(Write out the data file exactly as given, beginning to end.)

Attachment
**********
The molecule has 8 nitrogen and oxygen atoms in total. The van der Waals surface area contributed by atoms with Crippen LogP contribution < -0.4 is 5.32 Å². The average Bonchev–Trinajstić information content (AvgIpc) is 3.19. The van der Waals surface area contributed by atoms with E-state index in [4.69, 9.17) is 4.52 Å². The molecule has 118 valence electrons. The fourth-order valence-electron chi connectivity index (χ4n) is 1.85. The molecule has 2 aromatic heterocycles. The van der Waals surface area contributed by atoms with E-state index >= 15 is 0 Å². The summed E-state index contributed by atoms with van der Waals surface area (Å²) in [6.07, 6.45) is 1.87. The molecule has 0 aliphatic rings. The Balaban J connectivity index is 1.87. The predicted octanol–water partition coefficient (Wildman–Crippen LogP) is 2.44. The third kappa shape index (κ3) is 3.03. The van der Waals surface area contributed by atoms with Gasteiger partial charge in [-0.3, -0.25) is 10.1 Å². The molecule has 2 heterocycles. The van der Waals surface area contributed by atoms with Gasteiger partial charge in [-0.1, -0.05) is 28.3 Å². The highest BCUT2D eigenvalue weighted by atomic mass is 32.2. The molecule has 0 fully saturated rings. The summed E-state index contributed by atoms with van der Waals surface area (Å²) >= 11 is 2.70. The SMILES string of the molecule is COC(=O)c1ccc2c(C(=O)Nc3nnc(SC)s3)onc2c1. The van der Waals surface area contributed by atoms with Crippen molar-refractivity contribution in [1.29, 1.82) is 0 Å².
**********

The molecule has 8 nitrogen and oxygen atoms in total. The van der Waals surface area contributed by atoms with Crippen LogP contribution < -0.4 is 5.32 Å². The average Bonchev–Trinajstić information content (AvgIpc) is 3.19. The van der Waals surface area contributed by atoms with E-state index in [4.69, 9.17) is 4.52 Å². The molecule has 118 valence electrons. The fourth-order valence-electron chi connectivity index (χ4n) is 1.85. The molecule has 2 aromatic heterocycles. The van der Waals surface area contributed by atoms with E-state index >= 15 is 0 Å². The summed E-state index contributed by atoms with van der Waals surface area (Å²) in [6.07, 6.45) is 1.87. The molecule has 0 aliphatic rings. The Balaban J connectivity index is 1.87. The predicted octanol–water partition coefficient (Wildman–Crippen LogP) is 2.44. The third kappa shape index (κ3) is 3.03. The van der Waals surface area contributed by atoms with Gasteiger partial charge in [-0.3, -0.25) is 10.1 Å². The molecule has 2 heterocycles. The van der Waals surface area contributed by atoms with Gasteiger partial charge in [-0.1, -0.05) is 28.3 Å². The highest BCUT2D eigenvalue weighted by atomic mass is 32.2. The molecule has 0 fully saturated rings. The summed E-state index contributed by atoms with van der Waals surface area (Å²) >= 11 is 2.70. The SMILES string of the molecule is COC(=O)c1ccc2c(C(=O)Nc3nnc(SC)s3)onc2c1. The van der Waals surface area contributed by atoms with Crippen molar-refractivity contribution in [1.29, 1.82) is 0 Å².